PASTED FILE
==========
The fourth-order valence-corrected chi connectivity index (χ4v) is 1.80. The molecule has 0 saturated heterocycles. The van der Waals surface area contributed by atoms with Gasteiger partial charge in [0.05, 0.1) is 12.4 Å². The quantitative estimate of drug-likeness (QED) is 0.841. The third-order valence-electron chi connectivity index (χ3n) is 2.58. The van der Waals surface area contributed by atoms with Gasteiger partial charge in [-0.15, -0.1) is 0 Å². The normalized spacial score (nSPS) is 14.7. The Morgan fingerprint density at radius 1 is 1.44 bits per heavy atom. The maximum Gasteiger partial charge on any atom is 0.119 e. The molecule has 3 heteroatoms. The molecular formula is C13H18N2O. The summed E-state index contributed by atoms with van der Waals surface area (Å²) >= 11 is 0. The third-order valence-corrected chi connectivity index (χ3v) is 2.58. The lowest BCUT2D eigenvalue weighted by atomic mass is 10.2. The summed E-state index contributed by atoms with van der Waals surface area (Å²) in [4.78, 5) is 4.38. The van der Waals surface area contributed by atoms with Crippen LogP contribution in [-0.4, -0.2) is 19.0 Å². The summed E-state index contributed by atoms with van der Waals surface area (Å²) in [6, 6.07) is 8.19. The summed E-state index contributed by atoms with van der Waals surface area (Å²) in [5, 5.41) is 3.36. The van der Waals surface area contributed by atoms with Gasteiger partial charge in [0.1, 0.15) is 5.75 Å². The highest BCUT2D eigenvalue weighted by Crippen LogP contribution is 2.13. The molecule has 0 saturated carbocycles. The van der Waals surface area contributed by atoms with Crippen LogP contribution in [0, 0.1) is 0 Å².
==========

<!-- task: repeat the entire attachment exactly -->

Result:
The fourth-order valence-corrected chi connectivity index (χ4v) is 1.80. The molecule has 0 saturated heterocycles. The van der Waals surface area contributed by atoms with Gasteiger partial charge in [0.05, 0.1) is 12.4 Å². The quantitative estimate of drug-likeness (QED) is 0.841. The third-order valence-electron chi connectivity index (χ3n) is 2.58. The van der Waals surface area contributed by atoms with Gasteiger partial charge in [-0.15, -0.1) is 0 Å². The normalized spacial score (nSPS) is 14.7. The Morgan fingerprint density at radius 1 is 1.44 bits per heavy atom. The maximum Gasteiger partial charge on any atom is 0.119 e. The molecule has 3 heteroatoms. The molecular formula is C13H18N2O. The summed E-state index contributed by atoms with van der Waals surface area (Å²) >= 11 is 0. The third-order valence-corrected chi connectivity index (χ3v) is 2.58. The lowest BCUT2D eigenvalue weighted by atomic mass is 10.2. The summed E-state index contributed by atoms with van der Waals surface area (Å²) in [4.78, 5) is 4.38. The van der Waals surface area contributed by atoms with Crippen LogP contribution in [-0.4, -0.2) is 19.0 Å². The summed E-state index contributed by atoms with van der Waals surface area (Å²) in [6, 6.07) is 8.19. The summed E-state index contributed by atoms with van der Waals surface area (Å²) in [5, 5.41) is 3.36. The van der Waals surface area contributed by atoms with Gasteiger partial charge in [0.1, 0.15) is 5.75 Å². The highest BCUT2D eigenvalue weighted by Crippen LogP contribution is 2.13. The molecule has 0 saturated carbocycles. The van der Waals surface area contributed by atoms with Crippen LogP contribution in [0, 0.1) is 0 Å².